This election is not about red versus blue. It's about "we the people" versus something that's much, much, much darker. I don't even think Americans can comprehend what it will look like. And that's what keeps me up at night.
I mean, I've never seen anything like this in my lifetime where we're not debating policy anymore. We're debating whether there's unlimited power in one branch of government. And that's a monarchy, an unlimited monarchy, that was rejected. That's not an originalist or a textualist point of view, that is fact. The sky is blue. We are not an unlimited monarchy. And that's where we're headed.
SHK: Kim, I don't know if you talk publicly about your political affiliations, but if you do, can you describe them?
KW: You know, I don't really. I have worked with the Whitewater investigation, which was an investigation of a Democratic president. And I also write for The Bulwark, which is a solidly conservative, historically Republican group of people.
But we share the same value system, which is the rule of law, which is a government by the people, which is there are tickets for speeding. And even if you're in the presidency, you get tickets for speeding.
I'm a person who has a very strong value system.
Students ask me all the time, "Which party should I join? I don't know if I'm Democrat or Republican." My answer is, "That's the wrong question. The question is: What do you believe in?"
SHK: The labels are harder right now.
KW: Yeah. We're very results-oriented. We're very conclusion-oriented. We're very team-oriented.
And as a law professor and lawyer, I look for the questions. I get curious about the issues. And then, you know, I might support a Republican in one race and a Democrat in another race based on whether they're convincing me that they're in the right place on things for my value system. But that's a different way of thinking.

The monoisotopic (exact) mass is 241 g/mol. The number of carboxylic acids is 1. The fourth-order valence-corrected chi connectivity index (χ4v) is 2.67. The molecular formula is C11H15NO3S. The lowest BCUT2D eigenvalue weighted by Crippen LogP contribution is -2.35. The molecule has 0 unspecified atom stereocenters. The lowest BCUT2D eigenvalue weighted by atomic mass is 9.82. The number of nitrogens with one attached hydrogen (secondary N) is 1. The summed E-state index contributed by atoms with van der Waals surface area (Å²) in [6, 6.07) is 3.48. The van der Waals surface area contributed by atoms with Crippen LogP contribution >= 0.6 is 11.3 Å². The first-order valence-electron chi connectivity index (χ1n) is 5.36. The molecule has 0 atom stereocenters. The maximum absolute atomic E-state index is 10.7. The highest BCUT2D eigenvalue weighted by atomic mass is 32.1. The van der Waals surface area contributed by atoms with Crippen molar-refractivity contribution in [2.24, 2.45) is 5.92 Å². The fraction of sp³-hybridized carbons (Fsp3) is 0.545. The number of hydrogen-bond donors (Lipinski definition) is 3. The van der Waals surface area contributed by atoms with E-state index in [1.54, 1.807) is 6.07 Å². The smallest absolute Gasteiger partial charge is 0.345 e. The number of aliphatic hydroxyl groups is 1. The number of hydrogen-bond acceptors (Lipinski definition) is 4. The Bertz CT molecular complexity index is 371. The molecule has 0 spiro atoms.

How do you break down these things so that they make sense in a common-sense way and you can empower yourself to make your own decisions? I think that gives people agency. You can have agency by being angry and hating and joining a team, but you can also have agency by educating yourself how to make your own decisions.
SHK: It sounds like something that everybody needs right now. I want to go back to something you said about "We the people." Is "We the people" still us in America? Or is it changing?
KW: I think it's changed because of money in politics.
If "we the people" want some measure of gun reform, the new polling numbers are high (supporting that). Even Second Amendment stalwarts, they want some measure of gun control. But it's not happening.
People do want health care. We haven't seen anything out of the Republicans on that despite many promises, and we might see the end of Obamacare.
So if it's not happening, who are the politicians answering to? And I think the answer is (that) you and I can only give around $2,700 per person to a candidate. Corporations can't give money directly at all. But then in a case called Citizens United, the Supreme Court said, well, what about putting ads in newspapers or on television? And the court said that corporations have First Amendment rights, too. Well, the difference between a corporation, and you and me is I don't have $100 million to run national ads on fracking.
They can spend unlimited amounts. The candidates understand this. People understand who is actually getting them elected when they turn on the television or they look at Facebook. That's the shift. Politicians get in office with money. You ask anybody whose run for office, it's money, money, money. They think about that the minute they wake up (until) the minute they go to bed. Even after they're elected, they think about that.
I believe the way to change that is to get people to vote. And not half the eligible voters — which is the number right now — but 60 percent, 70 percent, 80 percent, 90 percent like what happens in Sweden and Australia and Belgium and these other places that have mandatory automatic registration. (Then) it's going to be harder for corporations — and wealthy people, frankly — to dominate how our elected officials do things.
I mean, just think about it, [all the] tax cuts under this government. But they cannot figure out how to give Americans much-needed aid in a pandemic when they've lost their jobs and many cannot even feed their children.
That's all you need to know to know that the system isn't working. And the answer is to get out and vote.